During my in-patient stay, Andy’s oncologist managed to get her hands on my NHS scans (I’d had another CT scan by this point, with contrast dye) and briefed a urological surgeon. I spoke to my insurance company and the day after being discharged I saw the surgeon and we made arrangements to remove my kidney the following week. I was still in autopilot mode and my only thoughts were that of Ada and wanting to give myself the best possible chance so that she did not lose another parent. In his final hours I had promised Andy I would look after her and do the best by her and acting quickly was the best way I could do this at the time.

From walking into A&E to having my kidney removed it was 11 days, and that was with Easter weekend in between too. Further scans in this time showed no evidence of spread beyond the kidney but the decision was made to remove a few lymph nodes at the time of surgery to test these to confirm. I had a robotic radical nephrectomy on 4th April, which removed the 8cm tumour and kidney. This took place in the same hospital Andy had passed away in, only 7 weeks earlier. It was quite triggering going back to the hospital initially, but the familiar faces of the staff brought me lots of comfort, and I also felt closer to Andy knowing that this was where he’d taken his final breath.

The surgery went well and I spent two nights in hospital before being discharged. Recovery at home took some time but I felt reassured as I saw improvements every day. I was very grateful to have parents, in-laws and friends on a rota staying with us for the first couple of weeks to help out with the home and Ada. It was a difficult time emotionally, as the one person I wanted to talk to about all of it, (and that would truly understand) was Andy. I like to think that it was him looking out for me that caused the bleeding and got me to the hospital when I did – the timing feels too much of a coincidence since the surgeon thought the tumour had been there for a few years.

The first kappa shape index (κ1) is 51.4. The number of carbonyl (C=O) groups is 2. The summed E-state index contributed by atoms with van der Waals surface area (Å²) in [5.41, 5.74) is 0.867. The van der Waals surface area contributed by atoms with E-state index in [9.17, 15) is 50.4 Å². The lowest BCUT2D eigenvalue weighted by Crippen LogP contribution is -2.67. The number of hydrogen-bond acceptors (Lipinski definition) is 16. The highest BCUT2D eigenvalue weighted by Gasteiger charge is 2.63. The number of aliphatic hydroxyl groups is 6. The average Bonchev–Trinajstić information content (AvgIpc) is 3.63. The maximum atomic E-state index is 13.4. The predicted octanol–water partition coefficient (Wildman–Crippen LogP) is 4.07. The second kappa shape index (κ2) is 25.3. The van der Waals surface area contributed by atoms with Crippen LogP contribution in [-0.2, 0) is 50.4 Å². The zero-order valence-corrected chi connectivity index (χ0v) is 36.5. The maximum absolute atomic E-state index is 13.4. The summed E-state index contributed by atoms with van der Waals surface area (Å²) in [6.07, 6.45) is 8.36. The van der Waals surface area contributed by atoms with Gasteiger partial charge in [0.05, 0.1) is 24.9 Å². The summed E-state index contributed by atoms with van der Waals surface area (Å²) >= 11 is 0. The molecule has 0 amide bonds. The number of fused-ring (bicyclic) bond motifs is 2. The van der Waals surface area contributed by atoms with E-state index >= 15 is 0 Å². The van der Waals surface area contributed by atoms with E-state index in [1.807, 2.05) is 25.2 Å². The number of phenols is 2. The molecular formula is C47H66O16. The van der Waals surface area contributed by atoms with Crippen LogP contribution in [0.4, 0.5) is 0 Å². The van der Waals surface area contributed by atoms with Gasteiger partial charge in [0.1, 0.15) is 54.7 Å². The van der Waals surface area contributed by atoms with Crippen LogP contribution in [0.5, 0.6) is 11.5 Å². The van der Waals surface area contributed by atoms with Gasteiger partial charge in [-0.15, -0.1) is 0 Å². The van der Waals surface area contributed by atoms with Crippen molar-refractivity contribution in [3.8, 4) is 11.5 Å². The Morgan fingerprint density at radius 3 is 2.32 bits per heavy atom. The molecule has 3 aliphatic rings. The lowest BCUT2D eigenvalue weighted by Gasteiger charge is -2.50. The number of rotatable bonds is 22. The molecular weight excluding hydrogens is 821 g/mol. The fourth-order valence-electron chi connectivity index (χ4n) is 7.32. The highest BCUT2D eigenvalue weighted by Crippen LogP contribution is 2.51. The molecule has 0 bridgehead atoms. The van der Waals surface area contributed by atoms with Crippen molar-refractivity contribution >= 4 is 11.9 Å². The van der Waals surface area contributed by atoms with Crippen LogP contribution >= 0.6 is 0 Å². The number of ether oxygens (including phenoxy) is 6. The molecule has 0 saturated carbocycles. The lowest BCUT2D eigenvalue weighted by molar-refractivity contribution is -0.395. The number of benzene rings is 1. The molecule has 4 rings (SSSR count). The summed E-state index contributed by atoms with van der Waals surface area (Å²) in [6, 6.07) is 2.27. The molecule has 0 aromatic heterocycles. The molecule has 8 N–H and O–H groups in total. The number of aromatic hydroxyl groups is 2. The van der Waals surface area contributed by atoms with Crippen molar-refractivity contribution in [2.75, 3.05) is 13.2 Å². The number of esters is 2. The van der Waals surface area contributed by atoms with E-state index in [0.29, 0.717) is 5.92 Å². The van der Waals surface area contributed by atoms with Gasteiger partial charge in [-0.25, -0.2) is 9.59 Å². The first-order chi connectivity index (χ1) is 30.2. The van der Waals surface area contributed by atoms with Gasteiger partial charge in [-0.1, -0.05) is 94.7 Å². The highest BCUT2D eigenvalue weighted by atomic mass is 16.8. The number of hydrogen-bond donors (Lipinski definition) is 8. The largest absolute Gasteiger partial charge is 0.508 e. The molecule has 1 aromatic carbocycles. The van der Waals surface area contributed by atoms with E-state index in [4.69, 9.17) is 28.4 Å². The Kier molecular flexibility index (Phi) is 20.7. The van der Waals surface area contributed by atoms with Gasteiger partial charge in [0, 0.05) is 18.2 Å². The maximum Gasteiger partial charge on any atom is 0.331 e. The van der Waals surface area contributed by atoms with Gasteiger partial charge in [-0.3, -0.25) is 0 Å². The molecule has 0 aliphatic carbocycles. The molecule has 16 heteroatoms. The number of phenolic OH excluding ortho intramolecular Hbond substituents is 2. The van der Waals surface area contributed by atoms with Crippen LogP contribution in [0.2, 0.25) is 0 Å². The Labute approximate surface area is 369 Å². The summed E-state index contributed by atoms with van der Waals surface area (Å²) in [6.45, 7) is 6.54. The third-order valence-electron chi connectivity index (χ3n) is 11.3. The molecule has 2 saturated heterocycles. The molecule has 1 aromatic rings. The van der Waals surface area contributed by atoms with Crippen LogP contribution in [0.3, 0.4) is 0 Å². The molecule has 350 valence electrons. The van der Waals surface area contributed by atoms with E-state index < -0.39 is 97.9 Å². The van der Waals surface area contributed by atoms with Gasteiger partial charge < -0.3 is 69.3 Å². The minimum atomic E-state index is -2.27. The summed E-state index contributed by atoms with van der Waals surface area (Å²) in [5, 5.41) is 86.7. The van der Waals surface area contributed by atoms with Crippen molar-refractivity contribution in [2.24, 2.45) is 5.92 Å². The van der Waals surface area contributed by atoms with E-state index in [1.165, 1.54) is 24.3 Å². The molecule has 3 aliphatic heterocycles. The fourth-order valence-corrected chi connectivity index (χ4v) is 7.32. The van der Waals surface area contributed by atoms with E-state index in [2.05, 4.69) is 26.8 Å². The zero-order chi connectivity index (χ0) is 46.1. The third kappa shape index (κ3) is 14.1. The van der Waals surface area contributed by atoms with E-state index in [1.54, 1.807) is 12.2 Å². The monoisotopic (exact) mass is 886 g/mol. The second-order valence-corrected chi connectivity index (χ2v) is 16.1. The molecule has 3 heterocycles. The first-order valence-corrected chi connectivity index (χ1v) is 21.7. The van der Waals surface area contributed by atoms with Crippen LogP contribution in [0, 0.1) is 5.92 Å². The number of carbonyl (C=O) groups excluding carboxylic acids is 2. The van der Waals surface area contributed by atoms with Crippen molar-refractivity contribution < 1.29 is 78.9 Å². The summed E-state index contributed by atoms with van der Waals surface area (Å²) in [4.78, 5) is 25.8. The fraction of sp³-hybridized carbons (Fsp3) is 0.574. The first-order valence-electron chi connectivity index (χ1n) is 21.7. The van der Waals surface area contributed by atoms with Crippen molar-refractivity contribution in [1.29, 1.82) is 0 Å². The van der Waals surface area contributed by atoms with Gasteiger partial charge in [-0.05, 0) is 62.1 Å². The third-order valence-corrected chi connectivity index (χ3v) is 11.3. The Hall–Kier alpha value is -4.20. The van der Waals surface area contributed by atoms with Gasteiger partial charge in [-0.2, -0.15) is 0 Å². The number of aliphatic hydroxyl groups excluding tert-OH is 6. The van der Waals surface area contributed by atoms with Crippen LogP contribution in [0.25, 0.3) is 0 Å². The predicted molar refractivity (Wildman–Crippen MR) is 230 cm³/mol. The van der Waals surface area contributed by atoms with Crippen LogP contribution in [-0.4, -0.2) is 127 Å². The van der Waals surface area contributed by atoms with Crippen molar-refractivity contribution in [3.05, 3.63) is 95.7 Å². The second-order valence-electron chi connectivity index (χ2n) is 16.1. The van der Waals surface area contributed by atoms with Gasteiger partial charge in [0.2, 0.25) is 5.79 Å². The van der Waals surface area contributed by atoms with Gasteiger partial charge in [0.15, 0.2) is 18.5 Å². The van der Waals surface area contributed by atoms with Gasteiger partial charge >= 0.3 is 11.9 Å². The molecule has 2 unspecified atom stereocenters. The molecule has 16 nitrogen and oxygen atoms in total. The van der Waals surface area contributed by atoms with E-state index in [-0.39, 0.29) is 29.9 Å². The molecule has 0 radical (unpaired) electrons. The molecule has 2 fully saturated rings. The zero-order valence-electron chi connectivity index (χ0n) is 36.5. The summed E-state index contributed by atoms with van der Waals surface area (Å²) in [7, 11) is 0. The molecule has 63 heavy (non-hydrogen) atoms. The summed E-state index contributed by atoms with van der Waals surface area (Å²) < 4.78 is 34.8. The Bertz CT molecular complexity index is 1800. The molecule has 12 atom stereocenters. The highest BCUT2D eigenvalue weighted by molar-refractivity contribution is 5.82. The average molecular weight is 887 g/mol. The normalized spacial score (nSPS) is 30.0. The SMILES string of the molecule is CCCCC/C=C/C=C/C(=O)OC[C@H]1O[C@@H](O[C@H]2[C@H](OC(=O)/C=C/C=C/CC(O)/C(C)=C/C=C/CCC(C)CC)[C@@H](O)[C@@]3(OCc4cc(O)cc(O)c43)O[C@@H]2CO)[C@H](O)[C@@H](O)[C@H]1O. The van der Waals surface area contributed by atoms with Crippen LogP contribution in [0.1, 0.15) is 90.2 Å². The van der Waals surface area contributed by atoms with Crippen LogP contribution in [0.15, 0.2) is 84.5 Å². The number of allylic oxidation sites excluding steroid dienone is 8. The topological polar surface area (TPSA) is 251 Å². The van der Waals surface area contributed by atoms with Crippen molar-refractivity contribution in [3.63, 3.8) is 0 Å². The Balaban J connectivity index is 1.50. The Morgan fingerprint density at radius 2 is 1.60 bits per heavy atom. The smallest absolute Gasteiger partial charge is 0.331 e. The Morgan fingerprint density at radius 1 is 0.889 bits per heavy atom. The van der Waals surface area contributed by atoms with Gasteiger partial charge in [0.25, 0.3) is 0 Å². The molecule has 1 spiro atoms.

Pathology came back and confirmed stage 2, grade 2 kidney cancer which thankfully meant that this was contained within the kidney. The lymph nodes were clear of disease and there were clear margins. We all breathed a sigh of relief. Initially I’ll have 6 monthly scans to check for recurrence and we’ll go from there.

I am extremely grateful to Andy’s oncologist for making the arrangements behind the scenes, and knowing the right people to talk to has been one of the silver linings in what has been quite an ordeal. The other silver lining has been my existing links with everyone at Action Kidney Cancer. I didn’t think I would need to call on such practical support so soon after losing Andy, but I am grateful for the huge virtual support group that they have been.

I am now trying to look forward as best as I can after the whirlwind that has been 2024. Now I am coming down from survival mode, the grief is setting back in and I am trying to process everything and let the emotions come.  I am looking forward to the summer and having a couple of holidays and giving Ada some happy memories. She has been a real star in the darkness this year and I just want to give her some joy.

Often, surgery is curative for this type of cancer and I am hoping that is the case for me. I’ll always get the ‘scanxiety’ every time my scan rolls around but I am trying to focus on living in the present. If there is anything this year has taught me it’s that we don’t know what is around the corner, and so I am determined to make the most of life and live it for Andy too.